How should cross-cultural, multi-lingual and multi-country focus groups be conducted?
Dr Mariana Pinto da Costa reflects on her own experience in a guidance paper published open-access in the International Journal of Qualitative Methods.
What led to the publication of this guidance paper?
I noticed that whilst there are unique logistic and analytical challenges to conducting cross-cultural, multi-lingual and multi-country focus groups, there is sadly little guidance about the necessary things to consider when conducting international focus groups. I have therefore decided to share my own experiences and make recommendations to help other researchers who are interested in conducting such projects. Since the challenges I encountered were not topic-dependent, many of these reflections may be applicable to other international qualitative studies.
What is your experience of conducting international focus groups?
I chose focus groups as a method to explore an under-researched topic, generate interactive data, and have access to participants’ natural language and fully articulated views.
I have conducted a cross-cultural, multi-lingual and multi-country focus groups study exploring the stakeholders’ views on volunteering in mental health, a study conducted across different research contexts embedded in broader socio-cultural and political environments. I focused on three European countries for an in-depth evaluation of the views of the two groups of key stakeholders linked with the provision of volunteering in mental health: volunteers and mental health professionals. The UK, Belgium and Portugal were selected due to their dissimilar traditions of volunteering in mental health and location in different geographical regions of Europe (north, central and south, respectively).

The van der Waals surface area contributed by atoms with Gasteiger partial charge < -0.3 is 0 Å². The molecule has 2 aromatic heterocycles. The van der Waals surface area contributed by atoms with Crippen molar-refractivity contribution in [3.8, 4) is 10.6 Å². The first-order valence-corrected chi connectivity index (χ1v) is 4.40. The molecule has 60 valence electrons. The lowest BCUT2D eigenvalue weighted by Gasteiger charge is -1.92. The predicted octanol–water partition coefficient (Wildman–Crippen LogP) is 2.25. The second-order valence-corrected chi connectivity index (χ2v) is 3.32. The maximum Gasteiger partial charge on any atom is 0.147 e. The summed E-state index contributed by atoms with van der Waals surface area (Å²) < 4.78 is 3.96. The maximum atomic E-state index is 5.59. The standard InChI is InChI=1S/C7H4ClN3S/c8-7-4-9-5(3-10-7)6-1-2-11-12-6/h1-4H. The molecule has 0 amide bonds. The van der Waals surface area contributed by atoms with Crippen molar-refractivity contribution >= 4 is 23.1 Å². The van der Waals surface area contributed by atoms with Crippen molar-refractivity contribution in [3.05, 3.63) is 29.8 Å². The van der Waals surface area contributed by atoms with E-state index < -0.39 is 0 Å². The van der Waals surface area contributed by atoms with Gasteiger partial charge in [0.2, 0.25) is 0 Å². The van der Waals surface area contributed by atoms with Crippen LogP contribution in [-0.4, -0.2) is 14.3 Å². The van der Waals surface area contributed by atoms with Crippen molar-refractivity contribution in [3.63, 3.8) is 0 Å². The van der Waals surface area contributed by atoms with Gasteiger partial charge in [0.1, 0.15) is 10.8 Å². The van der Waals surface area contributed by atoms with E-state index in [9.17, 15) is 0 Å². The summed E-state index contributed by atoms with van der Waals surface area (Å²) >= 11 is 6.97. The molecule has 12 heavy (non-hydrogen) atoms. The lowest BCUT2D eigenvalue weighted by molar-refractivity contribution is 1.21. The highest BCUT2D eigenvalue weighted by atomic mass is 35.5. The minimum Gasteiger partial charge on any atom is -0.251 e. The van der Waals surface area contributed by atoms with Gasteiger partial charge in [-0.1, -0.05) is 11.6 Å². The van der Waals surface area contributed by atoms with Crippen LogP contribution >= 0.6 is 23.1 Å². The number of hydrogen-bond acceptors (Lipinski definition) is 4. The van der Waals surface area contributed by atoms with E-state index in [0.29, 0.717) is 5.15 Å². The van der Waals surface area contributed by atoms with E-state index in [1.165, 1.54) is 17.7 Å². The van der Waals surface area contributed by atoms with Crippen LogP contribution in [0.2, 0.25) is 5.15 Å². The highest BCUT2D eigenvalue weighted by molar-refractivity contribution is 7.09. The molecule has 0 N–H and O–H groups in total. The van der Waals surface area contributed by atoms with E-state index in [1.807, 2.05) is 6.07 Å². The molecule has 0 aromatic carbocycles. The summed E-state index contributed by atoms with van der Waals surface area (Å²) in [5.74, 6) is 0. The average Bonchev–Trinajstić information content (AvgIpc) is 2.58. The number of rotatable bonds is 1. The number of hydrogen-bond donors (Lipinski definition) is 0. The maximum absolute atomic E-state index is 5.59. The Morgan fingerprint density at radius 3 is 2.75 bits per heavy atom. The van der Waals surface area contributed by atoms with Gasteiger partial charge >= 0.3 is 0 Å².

Since I am fluent in the three languages in which the focus groups were conducted (i.e. English, French and Portuguese), there was no need to identify interpreters or have language assistance to conduct the fieldwork. For each site there was a second researcher, a native speaker on that country’s language, who supported me in the co-facilitation of the focus groups and data analysis on their site. Whilst difficulties employing multiple interviewers in qualitative studies have been reported, a challenge that can be significantly augmented in a multi-country setting, this was not the case in this study, since all the focus groups were co-facilitated by me. Importantly, we know that translation is one source of threat to the accuracy of qualitative research, reducing its validity. When researchers have language barriers and can conduct analysis only through translated data, the depth of analysis is more limited, and the interpretations might not always be what was originally expressed. Therefore, in the analysis phase, in order to systematically analyse the data, transcripts were kept in the original languages. The task of merging all the analysis and summarising and contrasting all the themes in the three different languages provided a challenge.
What recommendations would you give to other researchers interested in using this methodology?
This guidance paper provides recommendations on the different stages of planning, fieldwork, analysis and dissemination, and how to mitigate possible challenges and overcome them. I would emphasise that it is essential to set up an adequate research team. Questions to consider include who might be a suitable moderator with fluency in the language, familiarity with the cultural context and appropriate interpersonal skills to facilitate the focus group discussions, and who and how many people should participate in data coding to ensure a culturally sensitive process.
All researchers should have the necessary training in qualitative methods and follow a standardised approach in the facilitation of focus groups across the different countries and in the analysis of the data, ideally in their original languages.